At the time I did not know I would make a habit out of being lazy* in this way, but here at GT Nexus I find myself extolling the virtues of Larry Wall-style laziness to whomever will listen.

Continuous integration systems are only tenuously related to my duties as a Software Architect, but they help us all be lazy (which leads to better productivity) and we have been improving our systems consistently over the past year. Static code checkers have been part of our build cycle for years, and we constantly try to improve and tune them to automate our bug detection before our code reaches our testers.  If we need to change a collection of files, scripting — I tend to use Groovy, but there are many options available — is the only way to make it happen. All these efforts pay big dividends over time.

Every day we are doing more to automate our work, whether it is in regard to testing, code review, or development. If I can find a way to automate good design, I will evangelize that as well.

What are your favorite automation tools? Do you do whatever you can to be as lazy as possible?



* “We will encourage you to develop the three great virtues of a programmer: laziness, impatience, and hubris.” — LarryWall.  Find more here.

Congratulations to ZeroTurnaround for JRebel Award Win

June 30, 2011

JRebel is a tool which has saved us uncountable* hours of development time by allowing us to skip the step where we restart our Weblogic servers to test a new feature as we develop it.

The word about JRebel has apparently gotten out, because the developer behind it, ZeroTurnaround, has recently won the 2011 innovation award from JAX awards.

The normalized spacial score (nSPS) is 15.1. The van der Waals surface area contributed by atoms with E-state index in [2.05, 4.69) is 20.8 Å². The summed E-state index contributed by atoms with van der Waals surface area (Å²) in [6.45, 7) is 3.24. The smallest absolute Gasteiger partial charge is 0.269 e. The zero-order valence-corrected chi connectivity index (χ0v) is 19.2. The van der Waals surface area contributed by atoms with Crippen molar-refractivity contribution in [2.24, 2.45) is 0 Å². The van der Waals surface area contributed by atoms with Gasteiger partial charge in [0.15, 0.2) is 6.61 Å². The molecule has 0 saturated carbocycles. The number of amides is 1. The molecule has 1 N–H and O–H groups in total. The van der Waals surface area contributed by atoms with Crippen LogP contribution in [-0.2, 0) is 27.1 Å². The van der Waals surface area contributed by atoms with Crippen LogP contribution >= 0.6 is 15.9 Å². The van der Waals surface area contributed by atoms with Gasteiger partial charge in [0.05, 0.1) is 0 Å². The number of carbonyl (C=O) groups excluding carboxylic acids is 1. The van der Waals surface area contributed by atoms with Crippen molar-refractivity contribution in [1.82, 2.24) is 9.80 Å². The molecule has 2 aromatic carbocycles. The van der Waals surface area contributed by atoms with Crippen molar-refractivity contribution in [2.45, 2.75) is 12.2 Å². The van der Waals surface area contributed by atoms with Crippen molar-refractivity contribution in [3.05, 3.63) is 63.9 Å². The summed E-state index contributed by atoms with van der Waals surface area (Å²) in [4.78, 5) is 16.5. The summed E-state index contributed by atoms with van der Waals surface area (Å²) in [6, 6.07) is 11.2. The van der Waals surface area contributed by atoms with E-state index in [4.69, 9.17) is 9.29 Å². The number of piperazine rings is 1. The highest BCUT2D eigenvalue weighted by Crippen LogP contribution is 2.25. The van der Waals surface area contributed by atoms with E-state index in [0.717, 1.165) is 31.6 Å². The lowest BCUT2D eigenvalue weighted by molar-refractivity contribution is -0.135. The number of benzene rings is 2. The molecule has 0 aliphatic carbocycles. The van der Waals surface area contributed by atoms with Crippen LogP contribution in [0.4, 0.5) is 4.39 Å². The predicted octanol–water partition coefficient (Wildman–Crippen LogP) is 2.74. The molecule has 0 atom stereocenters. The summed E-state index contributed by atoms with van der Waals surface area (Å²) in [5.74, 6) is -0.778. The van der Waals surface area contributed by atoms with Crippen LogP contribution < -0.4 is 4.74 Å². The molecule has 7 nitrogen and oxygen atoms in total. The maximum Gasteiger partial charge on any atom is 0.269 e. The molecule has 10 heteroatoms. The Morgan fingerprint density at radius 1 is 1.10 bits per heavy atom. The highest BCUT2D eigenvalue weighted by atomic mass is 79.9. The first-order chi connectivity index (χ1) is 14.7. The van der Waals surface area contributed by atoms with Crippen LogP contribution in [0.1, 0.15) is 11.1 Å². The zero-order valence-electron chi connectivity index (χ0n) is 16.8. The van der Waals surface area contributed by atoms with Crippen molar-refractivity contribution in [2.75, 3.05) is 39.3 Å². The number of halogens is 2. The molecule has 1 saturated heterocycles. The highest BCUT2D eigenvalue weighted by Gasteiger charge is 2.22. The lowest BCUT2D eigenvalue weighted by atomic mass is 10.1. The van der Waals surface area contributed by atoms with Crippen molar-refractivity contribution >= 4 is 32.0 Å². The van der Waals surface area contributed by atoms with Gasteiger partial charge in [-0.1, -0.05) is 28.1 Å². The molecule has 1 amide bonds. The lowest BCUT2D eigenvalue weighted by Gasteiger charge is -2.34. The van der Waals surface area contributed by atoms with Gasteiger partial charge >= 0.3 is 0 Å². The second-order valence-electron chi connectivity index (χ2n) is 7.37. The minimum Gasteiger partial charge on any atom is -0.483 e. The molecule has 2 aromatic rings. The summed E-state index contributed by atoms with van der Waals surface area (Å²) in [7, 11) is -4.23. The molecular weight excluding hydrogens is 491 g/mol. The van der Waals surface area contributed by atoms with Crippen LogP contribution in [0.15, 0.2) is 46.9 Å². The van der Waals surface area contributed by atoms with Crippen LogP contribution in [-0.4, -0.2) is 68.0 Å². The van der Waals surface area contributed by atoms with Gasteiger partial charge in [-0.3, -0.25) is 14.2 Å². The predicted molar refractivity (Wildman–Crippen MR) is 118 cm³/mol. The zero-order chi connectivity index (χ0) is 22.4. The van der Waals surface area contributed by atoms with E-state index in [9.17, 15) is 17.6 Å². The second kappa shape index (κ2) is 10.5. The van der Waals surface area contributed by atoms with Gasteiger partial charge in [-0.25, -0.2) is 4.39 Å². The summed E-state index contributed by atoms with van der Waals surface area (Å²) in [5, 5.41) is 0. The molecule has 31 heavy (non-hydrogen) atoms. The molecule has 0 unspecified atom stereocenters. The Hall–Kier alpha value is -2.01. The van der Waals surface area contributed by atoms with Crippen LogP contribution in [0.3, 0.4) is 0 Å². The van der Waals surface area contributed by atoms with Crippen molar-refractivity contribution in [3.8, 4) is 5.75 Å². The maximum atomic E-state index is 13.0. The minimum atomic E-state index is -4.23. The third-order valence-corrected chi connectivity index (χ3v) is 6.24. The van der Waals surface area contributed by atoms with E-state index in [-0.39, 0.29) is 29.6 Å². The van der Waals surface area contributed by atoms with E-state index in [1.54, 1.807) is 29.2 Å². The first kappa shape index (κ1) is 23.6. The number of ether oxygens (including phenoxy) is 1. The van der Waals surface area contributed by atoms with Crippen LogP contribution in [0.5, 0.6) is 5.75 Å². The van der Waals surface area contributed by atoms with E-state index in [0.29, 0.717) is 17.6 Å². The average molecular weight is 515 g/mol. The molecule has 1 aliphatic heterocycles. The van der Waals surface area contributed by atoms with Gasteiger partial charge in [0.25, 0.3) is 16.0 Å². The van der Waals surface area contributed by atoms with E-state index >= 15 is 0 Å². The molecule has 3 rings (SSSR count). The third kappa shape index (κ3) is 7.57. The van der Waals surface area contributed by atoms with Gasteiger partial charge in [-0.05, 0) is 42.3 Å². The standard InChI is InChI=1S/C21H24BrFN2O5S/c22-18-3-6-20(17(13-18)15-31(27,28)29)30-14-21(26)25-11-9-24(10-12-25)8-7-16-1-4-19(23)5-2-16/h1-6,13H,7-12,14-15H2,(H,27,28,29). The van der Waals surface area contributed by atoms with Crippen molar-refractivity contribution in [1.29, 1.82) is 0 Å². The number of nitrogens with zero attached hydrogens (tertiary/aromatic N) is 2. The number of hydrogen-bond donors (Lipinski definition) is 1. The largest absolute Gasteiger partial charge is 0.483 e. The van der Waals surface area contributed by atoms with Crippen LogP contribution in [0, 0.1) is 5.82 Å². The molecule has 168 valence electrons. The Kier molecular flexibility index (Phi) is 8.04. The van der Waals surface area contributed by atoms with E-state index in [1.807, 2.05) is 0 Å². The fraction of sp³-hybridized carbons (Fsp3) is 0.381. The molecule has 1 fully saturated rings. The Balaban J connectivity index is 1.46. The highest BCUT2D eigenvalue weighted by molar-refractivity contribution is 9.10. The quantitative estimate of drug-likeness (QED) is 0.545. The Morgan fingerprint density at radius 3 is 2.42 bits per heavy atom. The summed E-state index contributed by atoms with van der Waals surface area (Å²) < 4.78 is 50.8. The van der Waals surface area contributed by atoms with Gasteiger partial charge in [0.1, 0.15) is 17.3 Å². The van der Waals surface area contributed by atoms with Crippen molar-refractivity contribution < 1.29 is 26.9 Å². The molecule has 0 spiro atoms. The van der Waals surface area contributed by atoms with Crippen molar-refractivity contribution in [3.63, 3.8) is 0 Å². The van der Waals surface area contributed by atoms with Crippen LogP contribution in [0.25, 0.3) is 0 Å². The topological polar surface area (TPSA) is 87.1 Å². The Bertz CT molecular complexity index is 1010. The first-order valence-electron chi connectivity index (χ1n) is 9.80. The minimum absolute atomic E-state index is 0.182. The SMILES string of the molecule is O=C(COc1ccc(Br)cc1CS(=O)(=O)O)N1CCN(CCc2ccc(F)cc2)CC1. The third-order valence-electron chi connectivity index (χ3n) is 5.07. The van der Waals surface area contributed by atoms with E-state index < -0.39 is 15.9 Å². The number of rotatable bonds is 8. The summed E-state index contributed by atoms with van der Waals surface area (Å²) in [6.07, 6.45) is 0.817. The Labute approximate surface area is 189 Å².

As an early adoptor and frequent user of their flagship product, I am happy to see them take the award home. If you have not had a chance to integrate JRebel into your server-side Java development process, I recommend you try it out.


Award posting:



* They are counted on a per-developer basis, but I do not have the totals for our entire company.

Reflecting on GWT’s Growing Pains

June 10, 2011

In a blog post reflecting on his time at Google, Dhanji R. Prasanna mentioned in passing that some internal Google projects, including the Google Web Toolkit, were maintained by engineers having no connection to the folks who used them to build shipping products.


“And new projects like GWT, Closure and MegaStore are sluggish, overengineered Leviathans compared to fast, elegant tools like jQuery and mongoDB. Designed by engineers in a vacuum, rather than by developers who have need of tools.”

While I do not work for Google and cannot comment on the actual goings-on inside those teams, from what I see from the outside Dhanji was right on the money for the Google Web Toolkit.